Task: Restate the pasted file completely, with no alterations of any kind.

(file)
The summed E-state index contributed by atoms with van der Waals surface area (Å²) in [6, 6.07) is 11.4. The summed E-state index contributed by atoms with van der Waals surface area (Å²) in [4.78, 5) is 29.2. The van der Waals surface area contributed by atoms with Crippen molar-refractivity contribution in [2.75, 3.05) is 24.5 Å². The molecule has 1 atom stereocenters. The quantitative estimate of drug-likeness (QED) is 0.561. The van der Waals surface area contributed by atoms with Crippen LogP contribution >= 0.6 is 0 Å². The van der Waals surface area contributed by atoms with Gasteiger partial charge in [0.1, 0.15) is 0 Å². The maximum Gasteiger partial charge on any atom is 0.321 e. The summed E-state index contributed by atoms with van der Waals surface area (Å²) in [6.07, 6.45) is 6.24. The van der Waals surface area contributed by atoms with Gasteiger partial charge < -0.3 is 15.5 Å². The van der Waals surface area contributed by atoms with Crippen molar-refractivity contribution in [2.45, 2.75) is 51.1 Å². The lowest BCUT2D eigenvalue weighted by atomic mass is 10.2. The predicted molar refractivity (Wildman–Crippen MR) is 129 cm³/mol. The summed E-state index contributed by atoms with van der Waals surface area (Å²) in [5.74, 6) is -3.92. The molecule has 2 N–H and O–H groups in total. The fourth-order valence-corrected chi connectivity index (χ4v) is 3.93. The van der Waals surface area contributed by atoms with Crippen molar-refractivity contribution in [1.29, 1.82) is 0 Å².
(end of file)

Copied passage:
The summed E-state index contributed by atoms with van der Waals surface area (Å²) in [6, 6.07) is 11.4. The summed E-state index contributed by atoms with van der Waals surface area (Å²) in [4.78, 5) is 29.2. The van der Waals surface area contributed by atoms with Crippen molar-refractivity contribution in [2.75, 3.05) is 24.5 Å². The molecule has 1 atom stereocenters. The quantitative estimate of drug-likeness (QED) is 0.561. The van der Waals surface area contributed by atoms with Crippen LogP contribution >= 0.6 is 0 Å². The van der Waals surface area contributed by atoms with Gasteiger partial charge in [0.1, 0.15) is 0 Å². The maximum Gasteiger partial charge on any atom is 0.321 e. The summed E-state index contributed by atoms with van der Waals surface area (Å²) in [6.07, 6.45) is 6.24. The van der Waals surface area contributed by atoms with Gasteiger partial charge < -0.3 is 15.5 Å². The van der Waals surface area contributed by atoms with Crippen molar-refractivity contribution in [2.45, 2.75) is 51.1 Å². The lowest BCUT2D eigenvalue weighted by atomic mass is 10.2. The predicted molar refractivity (Wildman–Crippen MR) is 129 cm³/mol. The summed E-state index contributed by atoms with van der Waals surface area (Å²) in [5.74, 6) is -3.92. The molecule has 2 N–H and O–H groups in total. The fourth-order valence-corrected chi connectivity index (χ4v) is 3.93. The van der Waals surface area contributed by atoms with Crippen molar-refractivity contribution in [1.29, 1.82) is 0 Å².